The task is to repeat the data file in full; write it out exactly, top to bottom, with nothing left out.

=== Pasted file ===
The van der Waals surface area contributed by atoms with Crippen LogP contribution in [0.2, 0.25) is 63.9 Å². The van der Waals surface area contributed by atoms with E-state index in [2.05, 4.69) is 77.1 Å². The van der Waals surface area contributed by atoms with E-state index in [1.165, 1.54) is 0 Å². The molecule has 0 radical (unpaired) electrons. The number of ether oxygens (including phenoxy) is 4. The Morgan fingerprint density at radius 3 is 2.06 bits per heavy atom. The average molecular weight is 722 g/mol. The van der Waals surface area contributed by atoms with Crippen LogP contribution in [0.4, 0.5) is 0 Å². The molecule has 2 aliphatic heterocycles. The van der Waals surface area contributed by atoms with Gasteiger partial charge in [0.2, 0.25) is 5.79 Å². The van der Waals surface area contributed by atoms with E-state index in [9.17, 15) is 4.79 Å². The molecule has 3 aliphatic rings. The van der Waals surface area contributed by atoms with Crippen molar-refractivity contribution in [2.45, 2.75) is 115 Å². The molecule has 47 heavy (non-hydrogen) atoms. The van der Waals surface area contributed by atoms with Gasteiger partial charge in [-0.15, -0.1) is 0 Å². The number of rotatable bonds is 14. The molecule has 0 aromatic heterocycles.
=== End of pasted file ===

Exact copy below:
The van der Waals surface area contributed by atoms with Crippen LogP contribution in [0.2, 0.25) is 63.9 Å². The van der Waals surface area contributed by atoms with E-state index in [2.05, 4.69) is 77.1 Å². The van der Waals surface area contributed by atoms with E-state index in [1.165, 1.54) is 0 Å². The molecule has 0 radical (unpaired) electrons. The number of ether oxygens (including phenoxy) is 4. The Morgan fingerprint density at radius 3 is 2.06 bits per heavy atom. The average molecular weight is 722 g/mol. The van der Waals surface area contributed by atoms with Crippen LogP contribution in [0.4, 0.5) is 0 Å². The molecule has 2 aliphatic heterocycles. The van der Waals surface area contributed by atoms with Gasteiger partial charge in [0.2, 0.25) is 5.79 Å². The van der Waals surface area contributed by atoms with E-state index in [9.17, 15) is 4.79 Å². The molecule has 3 aliphatic rings. The van der Waals surface area contributed by atoms with Crippen molar-refractivity contribution in [2.45, 2.75) is 115 Å². The molecule has 47 heavy (non-hydrogen) atoms. The van der Waals surface area contributed by atoms with Gasteiger partial charge in [-0.15, -0.1) is 0 Å². The number of rotatable bonds is 14. The molecule has 0 aromatic heterocycles.